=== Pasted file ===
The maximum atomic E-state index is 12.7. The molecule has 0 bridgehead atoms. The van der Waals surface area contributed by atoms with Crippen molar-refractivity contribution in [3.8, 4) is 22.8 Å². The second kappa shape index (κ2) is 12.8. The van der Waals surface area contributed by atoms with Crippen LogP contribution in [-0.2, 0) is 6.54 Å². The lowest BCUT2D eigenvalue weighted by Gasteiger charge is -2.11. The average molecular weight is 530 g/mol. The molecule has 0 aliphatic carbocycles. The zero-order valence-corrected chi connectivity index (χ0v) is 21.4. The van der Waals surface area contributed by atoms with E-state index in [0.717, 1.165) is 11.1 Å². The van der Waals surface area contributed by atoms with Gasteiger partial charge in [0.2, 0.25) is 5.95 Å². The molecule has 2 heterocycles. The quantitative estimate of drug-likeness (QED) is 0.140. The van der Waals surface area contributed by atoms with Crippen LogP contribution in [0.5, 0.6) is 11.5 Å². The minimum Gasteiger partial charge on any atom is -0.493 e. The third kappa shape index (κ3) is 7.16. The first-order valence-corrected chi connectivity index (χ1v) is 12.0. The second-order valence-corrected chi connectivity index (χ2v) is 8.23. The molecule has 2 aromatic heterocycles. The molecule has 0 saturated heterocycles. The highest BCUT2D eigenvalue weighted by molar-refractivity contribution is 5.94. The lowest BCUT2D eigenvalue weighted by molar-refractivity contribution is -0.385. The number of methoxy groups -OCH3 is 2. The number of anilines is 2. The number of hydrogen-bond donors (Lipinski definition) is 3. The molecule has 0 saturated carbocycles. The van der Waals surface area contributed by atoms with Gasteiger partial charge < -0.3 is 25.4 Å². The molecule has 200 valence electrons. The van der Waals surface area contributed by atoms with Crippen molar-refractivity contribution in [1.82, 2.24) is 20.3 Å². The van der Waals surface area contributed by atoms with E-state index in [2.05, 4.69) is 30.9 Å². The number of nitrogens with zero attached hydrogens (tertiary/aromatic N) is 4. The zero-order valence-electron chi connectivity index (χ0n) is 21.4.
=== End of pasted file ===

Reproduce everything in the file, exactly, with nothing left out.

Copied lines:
The maximum atomic E-state index is 12.7. The molecule has 0 bridgehead atoms. The van der Waals surface area contributed by atoms with Crippen molar-refractivity contribution in [3.8, 4) is 22.8 Å². The second kappa shape index (κ2) is 12.8. The van der Waals surface area contributed by atoms with Crippen LogP contribution in [-0.2, 0) is 6.54 Å². The lowest BCUT2D eigenvalue weighted by Gasteiger charge is -2.11. The average molecular weight is 530 g/mol. The molecule has 0 aliphatic carbocycles. The zero-order valence-corrected chi connectivity index (χ0v) is 21.4. The van der Waals surface area contributed by atoms with E-state index in [0.717, 1.165) is 11.1 Å². The van der Waals surface area contributed by atoms with Gasteiger partial charge in [0.2, 0.25) is 5.95 Å². The molecule has 2 heterocycles. The quantitative estimate of drug-likeness (QED) is 0.140. The van der Waals surface area contributed by atoms with Crippen LogP contribution in [0.5, 0.6) is 11.5 Å². The minimum Gasteiger partial charge on any atom is -0.493 e. The third kappa shape index (κ3) is 7.16. The first-order valence-corrected chi connectivity index (χ1v) is 12.0. The second-order valence-corrected chi connectivity index (χ2v) is 8.23. The molecule has 2 aromatic heterocycles. The molecule has 0 saturated heterocycles. The highest BCUT2D eigenvalue weighted by molar-refractivity contribution is 5.94. The lowest BCUT2D eigenvalue weighted by molar-refractivity contribution is -0.385. The number of methoxy groups -OCH3 is 2. The number of anilines is 2. The number of hydrogen-bond donors (Lipinski definition) is 3. The molecule has 0 saturated carbocycles. The van der Waals surface area contributed by atoms with Gasteiger partial charge < -0.3 is 25.4 Å². The molecule has 200 valence electrons. The van der Waals surface area contributed by atoms with Crippen molar-refractivity contribution in [1.82, 2.24) is 20.3 Å². The van der Waals surface area contributed by atoms with E-state index in [2.05, 4.69) is 30.9 Å². The number of nitrogens with zero attached hydrogens (tertiary/aromatic N) is 4. The zero-order valence-electron chi connectivity index (χ0n) is 21.4.